Abstract and Keywords
This article aims to defend a “Rossian” deontology of the kind that was first articulated by David Ross (1930). Rossian deontology postulates a plurality of basic moral principles, such as the principle not to harm people and the principle of promise keeping. The duties postulated by these principles are prima facie, in that they can conflict with one another, and when they do, the relative importance of the conflicting duties must be weighed in order to determine what to do, all things considered. A Rossian principle may seem to imply that a relevant corresponding property of actions is always right-making or wrong-making. Deontology has been bedeviled for thirty years by a line of argument according to which deontological constraints are paradoxical. This article does not draw the consequentialist conclusion, but it finds the argument against deontological constraints to be successful.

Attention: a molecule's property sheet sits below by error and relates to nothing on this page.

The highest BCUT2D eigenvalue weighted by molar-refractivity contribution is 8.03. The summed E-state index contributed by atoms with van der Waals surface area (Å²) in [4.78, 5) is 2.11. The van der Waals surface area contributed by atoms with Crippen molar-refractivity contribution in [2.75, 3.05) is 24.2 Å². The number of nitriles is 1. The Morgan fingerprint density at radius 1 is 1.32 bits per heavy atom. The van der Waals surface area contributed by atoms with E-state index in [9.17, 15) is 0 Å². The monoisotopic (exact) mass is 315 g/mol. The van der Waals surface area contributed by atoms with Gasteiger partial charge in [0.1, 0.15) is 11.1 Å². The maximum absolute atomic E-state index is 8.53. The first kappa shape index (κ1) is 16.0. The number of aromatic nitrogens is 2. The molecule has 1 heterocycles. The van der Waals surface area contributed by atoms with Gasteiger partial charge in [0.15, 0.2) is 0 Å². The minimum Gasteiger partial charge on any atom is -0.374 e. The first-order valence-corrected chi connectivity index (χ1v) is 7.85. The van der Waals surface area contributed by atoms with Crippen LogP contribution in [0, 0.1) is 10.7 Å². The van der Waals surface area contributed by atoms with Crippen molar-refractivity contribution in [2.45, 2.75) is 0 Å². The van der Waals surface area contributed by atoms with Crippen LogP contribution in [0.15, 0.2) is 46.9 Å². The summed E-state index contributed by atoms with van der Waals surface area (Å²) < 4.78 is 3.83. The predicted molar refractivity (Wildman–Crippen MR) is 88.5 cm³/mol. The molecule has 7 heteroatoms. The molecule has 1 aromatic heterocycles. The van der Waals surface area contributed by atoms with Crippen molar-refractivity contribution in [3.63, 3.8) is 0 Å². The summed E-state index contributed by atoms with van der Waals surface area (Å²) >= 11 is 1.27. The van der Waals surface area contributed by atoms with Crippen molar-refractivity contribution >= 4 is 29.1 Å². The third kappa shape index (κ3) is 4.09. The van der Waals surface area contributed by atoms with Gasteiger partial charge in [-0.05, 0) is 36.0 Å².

Access to the complete content on Oxford Handbooks Online requires a subscription or purchase. Public users are able to search the site and view the abstracts and keywords for each book and chapter without a subscription.
If you have purchased a print title that contains an access token, please see the token for information about how to register your code.